Resting Heart Rate Average Calculator
Body Mass Index (BMI) Calculator
Waist to Hip Ratio Calculator
Frame Size (Elbow) Calculator
Lean Body Mass Calculator
Karvonen Target Heart Rate Calculator
Calories per Day Calculator
Advanced Resting Metabolism Calculator
Full Body Analysis
Weight lbs
Height ft in
Resting Heart Rate Average bpm
Waist (at narrowest) in
Hip (at widest) in
Elbow Width in
Activity Level
Fitness Goal

Body Mass Index (BMI)
BMI Classification  
Waist to Hip Ratio %
Body Shape
Body Frame Size
Ideal Weight
Body Fat %
Lean Mass %
Resting Metabolism (RMR) cal/day cal/hour
Average Actual Metabolism cal/day cal/hour
Karvonen Target Heart Rate (THR) bpm b/10s
Maximum Heart Rate (MHR) bpm b/10s

All calculators are made available as self-help tools for your independent use with results based on information provided by the user. All examples are hypothetical and are for illustrative purposes only. Calculated results are believed to be accurate but results are not guaranteed. Exercise, Fitness, Health, and Weight Loss calculators are not for providing medical advice and should not be used as a substitute for advice from a medical professional. Users are advised to check with a physician before undertaking any strenuous exercise or diet plan.
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A title for these calculator results that will help you identify it if you have printed out several versions of the calculator.
Choose US or Metric units.
Select your gender.
Your current scale weight.
Your height. Use feet (ft) and inches (in) if units is US or centimeters (cm) if units is Metric.
Your current age.
Your one minute resting heart rate (RHR), averaged over 3 to 5 mornings. Use the 'Resting Heart Rate Average Calculator' to help calculate your average RHR then enter the resulting one minute number here. If that calculator is not available, use your index and middle fingers to find your pulse at the side of your neck or on your wrist before getting out of bed in the morning or after sitting down and relaxing for at least 5 minutes. Count the number of heart beats for 1 full minute. Do this for 3 to 5 mornings or days, calculate the average and enter your result here.
Your waist measurement at its narrowest point (usually right above the belly button).
Your hip measurement at its widest point.
The width of your elbow. Hold your dominant arm straight out in front of you then bend your elbow 90 degrees, pointing your fingers straight up. Keep your fingers straight and hold your thumb towards you. From the under side of the bent arm, use calipers to measure the distance between the two prominent bones on either side the elbow. If you don't have calipers, use your opposite thumb and index finger to find the two prominent bones of your bent elbow. Measure the distance between the thumb and index finger by carefully maintaining the distance and holding them against a tape measure or ruler.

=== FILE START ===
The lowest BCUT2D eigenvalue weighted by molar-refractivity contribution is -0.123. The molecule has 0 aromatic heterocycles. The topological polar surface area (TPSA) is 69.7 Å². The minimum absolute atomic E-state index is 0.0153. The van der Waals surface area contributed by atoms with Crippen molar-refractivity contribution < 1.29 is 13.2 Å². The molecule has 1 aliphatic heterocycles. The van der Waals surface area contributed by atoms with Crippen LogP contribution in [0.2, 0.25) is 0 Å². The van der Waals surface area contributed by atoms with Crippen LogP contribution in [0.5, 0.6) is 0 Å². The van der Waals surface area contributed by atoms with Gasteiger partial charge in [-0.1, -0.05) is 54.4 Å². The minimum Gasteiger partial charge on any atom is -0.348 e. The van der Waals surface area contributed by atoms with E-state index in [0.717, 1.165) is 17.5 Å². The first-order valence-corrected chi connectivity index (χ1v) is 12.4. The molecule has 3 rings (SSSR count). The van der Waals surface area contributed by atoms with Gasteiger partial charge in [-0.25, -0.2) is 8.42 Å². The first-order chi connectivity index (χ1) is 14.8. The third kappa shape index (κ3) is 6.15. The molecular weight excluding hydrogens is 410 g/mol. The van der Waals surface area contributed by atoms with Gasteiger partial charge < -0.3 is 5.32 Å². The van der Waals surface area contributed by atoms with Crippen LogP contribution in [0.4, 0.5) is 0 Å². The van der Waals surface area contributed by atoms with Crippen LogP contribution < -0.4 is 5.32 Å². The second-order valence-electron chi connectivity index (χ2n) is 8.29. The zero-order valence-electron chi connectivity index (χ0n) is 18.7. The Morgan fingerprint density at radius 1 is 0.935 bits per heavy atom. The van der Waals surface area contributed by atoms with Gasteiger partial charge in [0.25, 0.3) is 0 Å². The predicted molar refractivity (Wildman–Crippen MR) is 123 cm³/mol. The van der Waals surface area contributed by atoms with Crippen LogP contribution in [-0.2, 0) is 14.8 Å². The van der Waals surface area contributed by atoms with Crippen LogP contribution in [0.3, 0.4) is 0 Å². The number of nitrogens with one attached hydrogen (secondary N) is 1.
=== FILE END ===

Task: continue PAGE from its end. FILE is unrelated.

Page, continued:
Choose the level that best describes how active you are throughout an average day.
Choose the fitness goal closest to your actual goal.
Your approximate Body Mass Index (BMI), which is a representation of the amount of body fat. The lower the number the more toward underweight you tend to be; the higher the number the more toward overweight you tend to be.
Your BMI weight classification. Some people have a higher than average amount of lean mass. BMI results will not be as accurate for those people.
Your waist measurement in proportion to your hip measurement. 100% means your waist and hips are the same measurement. Greater than 100% means your waist is thicker than your hips. Less than 100% means your hips are thicker than your waist.
Pear shaped bodies carry more weight around the hips; apple shaped bodies carry more weight around the waist.
Pear shaped bodies tend to be lower risk for heart disease than apple shaped bodies.
Your calculated frame size (Small, Medium, or Large).
Height and Frame Size are used to determine your Ideal Weight range.
The approximate percentage of your body's mass that is made up of fat.
The portion of your weight that is lean (not fat).
Resting Metabolism (RMR) (also known as Basal Metabolism or BMR) is the minimum calories your body needs each day just to perform its most basic functions.
The average number of calories you burn per day and per hour.
Exercise at an intensity that will keep your heart rate within this range to best meet your fitness goal.
Based on your age, this is your maximum heart rate. Even during high intensity exercise you should not let your heart rate go above this number.